Giancoli's Physics: Principles with Applications, 7th Edition

13

Temperature and Kinetic Theory

Change chapter13-1: Atomic Theory

13-2: Temperature and Thermometers

13-4: Thermal Expansion

13-5: Gas Laws; Absolute Temperature

13-6 and 13-7: Ideal Gas Law

13-8: Ideal Gas Law in Terms of Molecules; Avogadro's Number

13-9: Molecular Interpretation of Temperature

13-11: Real Gases; Phase Changes

13-12: Vapor Pressure and Humidity

13-13: Diffusion

Question by Giancoli, Douglas C., Physics: Principles with Applications, 7th Ed., ©2014, Reprinted by permission of Pearson Education Inc., New York.

Problem 20

Q

A

$60 \textrm{ min}$

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VIDEO TRANSCRIPT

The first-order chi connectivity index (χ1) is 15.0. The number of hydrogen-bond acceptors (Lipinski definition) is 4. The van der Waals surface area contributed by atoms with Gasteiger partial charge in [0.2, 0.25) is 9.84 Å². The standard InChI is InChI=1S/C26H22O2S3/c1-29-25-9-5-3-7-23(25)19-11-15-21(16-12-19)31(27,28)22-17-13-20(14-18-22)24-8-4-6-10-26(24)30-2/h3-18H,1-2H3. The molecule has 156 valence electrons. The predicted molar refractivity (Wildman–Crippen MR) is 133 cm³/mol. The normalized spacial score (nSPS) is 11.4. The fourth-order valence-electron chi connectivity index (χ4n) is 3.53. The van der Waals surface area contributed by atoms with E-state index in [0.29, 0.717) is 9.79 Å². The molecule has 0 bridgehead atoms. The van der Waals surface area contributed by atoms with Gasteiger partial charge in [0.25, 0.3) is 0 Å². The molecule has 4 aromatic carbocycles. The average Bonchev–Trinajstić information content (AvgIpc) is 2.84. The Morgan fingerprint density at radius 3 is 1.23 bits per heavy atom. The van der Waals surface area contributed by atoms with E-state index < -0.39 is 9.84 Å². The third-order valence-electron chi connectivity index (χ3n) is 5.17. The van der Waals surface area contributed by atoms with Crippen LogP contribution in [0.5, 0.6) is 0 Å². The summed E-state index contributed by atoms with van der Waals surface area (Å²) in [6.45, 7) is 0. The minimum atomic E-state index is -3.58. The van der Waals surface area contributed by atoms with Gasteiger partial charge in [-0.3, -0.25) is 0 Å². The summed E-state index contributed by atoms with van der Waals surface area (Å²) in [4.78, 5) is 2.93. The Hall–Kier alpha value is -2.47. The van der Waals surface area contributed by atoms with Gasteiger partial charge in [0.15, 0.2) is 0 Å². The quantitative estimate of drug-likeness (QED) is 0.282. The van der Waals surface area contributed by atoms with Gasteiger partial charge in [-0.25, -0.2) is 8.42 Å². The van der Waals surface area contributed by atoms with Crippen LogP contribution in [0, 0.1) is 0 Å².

This is Giancoli Answers with Mr. Dychko. We're going to use the variable capital *T* to represent period of the pendulum in the grandfather clock. And we'll use the 4 letters, t-e-m-p, temp for the temperature because it's confusing to have the capital letter *T* stand for temperature on the one hand and then period on the other. So, to make things less confusing we'll say this *t* is period. So, when the grandfather clock is at 17 degrees, I believe it is, yeah, it keeps perfect time. And we'll call that period that the pendulum is swinging at *t naught* when it's at 17 degrees. And that period is going to be 2π times the square root of the length of the pendulum which we'll call *l naught* over *g*. And this is the formula for the period of a pendulum in terms of its length. And the amount of time that passes after the pendulum swings this many times back and forth is going to be the number of swings multiplied by the time for each swing. So, this is the period, the amount of time that passes per swing, maybe 15 seconds or something per swing. And this is the number of swings. And then this is the amount of time it genuinely passes in total. And we're interested in this because the way the clock works is that with all of its gears and so on, when the pendulum swings, it advances the minute hand a certain number of degrees so, it indicates a full day has passed after a certain number of swings. And, well, you know, when the grandfather clock indicates that a day has passed, it may or may not be true that a 24 hours has actually passed. It depends on how whether or not the clock is calibrated properly. But either way, it'll indicate a day has passed after this given number of swings, no matter what, because that's how the gearing ratio works. So, it'll pass the minute hand through 360 degrees 20 or 12 times, well, 24 times I guess, in a full day. And it'll take this many swings to indicate a full day. Now, when things are calibrated properly, it means that we'll have this much time genuinely passing divided by this amount of time for swing. And when we have this... This is the amount of time in a full year. And this is the period when it is properly calibrated and so that means this is the number of swings to indicate that a full year has passed. It's the number of swings that happens in a full year when everything is calibrated properly because we have the proper period here, we're told, it's the proper period when we have this particular length. And this is the amount of time in a year, *t naught*. OK. And then when the temperature increases to 29 degrees Celsius the length will change because there's going to be thermal expansion of the pendulum, it's going to be longer now and it's going to have a new period. And... And after this many swings, *N naught*, the grandfather clock will indicate that a year has passed but the amount of time that's actually passed will not be a year because the clock is no longer calibrated properly. But here's the amount of time that genuinely does pass. Here's the, this multiplying, *N naught* by the final period means that the clock will have indicated that a year has passed. And to figure out how much time is genuinely passed, we take this number of swings multiplied by the new period, *Tf* for final *f* final after the temperature's changed. And this is the amount of time that is genuinely passed. And our question is, how much is the clock off? And that's going to be this. What is the difference in time when the clock has indicated that a year has passed in the final case when its period is capital *Tf* minus the amount of time that that has actually passed when it's properly calibrated. So, *t naught* is the amount of number of seconds in a year and *tf* is the number of seconds that passes when you have this new period. So, we'll do substitutions now. So, this time, the *tf*, the total amount of time that passes after the clock has indicated that a year has passed, even though year has not actually passed, there's going to be *N naught* times the final period. And then we're gonna minus from that *N naught* times the period when it's properly calibrated. And we can factor out the *N naught* there. And then we'll substitute some things in. So, *N naught* is *t naught* over 2π times square root of *g* over *l naught*. And then the final period is 2π times the final length over *g* minus the period when it's properly calibrated which is 2π times square root *l naught* over *g*. And a bunch of things can factor out, the 2π can factor out in the numerator and then it cancels with the one in the denominator. So, it doesn't appear in this next line. And the square root *g* in the denominator can factor out from these two terms in the brackets and then that cancels with the square root *g* in the numerator here. And so that cancels. So, we're left with *t naught* over square root *l naught* times square root *lf* minus squared *l naught*. Then we turn our attention to this thermal expansion business. So, the final length after the temperature increases is going to be the initial length, *l naught*, plus the change in length. And the change in length is the coefficient of linear expansion times the original length times the change in temperature. And we can factor out *l naught* and get *l naught* times 1 plus *α* times change in temperature. So, we substitute that in for *lf* here. There. And square root *l naught* now becomes a common factor between these two terms inside the bracket and we can factor it out. And then it cancels with the square root *l naught* on the bottom out here. And so we have just *t naught* times square root 1 plus *α* times change in temperature minus 1. And then we can plug in numbers and get our answer. So, the amount of time that's passed is the amount of time that passes when it's properly calibrated, *t naught*, is 1 year. So, that's 365 and a quarter days year times 24 hours per day times 3600 a seconds per hour. And this gives us the number of seconds per year. And it times up by square root of 1 plus the coefficient linear expansion for brass 19 times 10 to the minus 6 times change in temperature of 29 degrees Celsius minus 17 degrees Celsius and then minus 1. And that gives us this many seconds and times by 1 minute for every 60 seconds. And it's about 60 minutes. So, this is the amount of time by which the clock is off. So, it's off by 60 minutes. And that's positive. So, that means that... Let me think about that for a second. So, that means *tf* is greater than *t naught*. And so the amount of time that's actually passed when the length has increased after indicate a year is greater than a year. So, this clock is running slow, 60 minutes slow.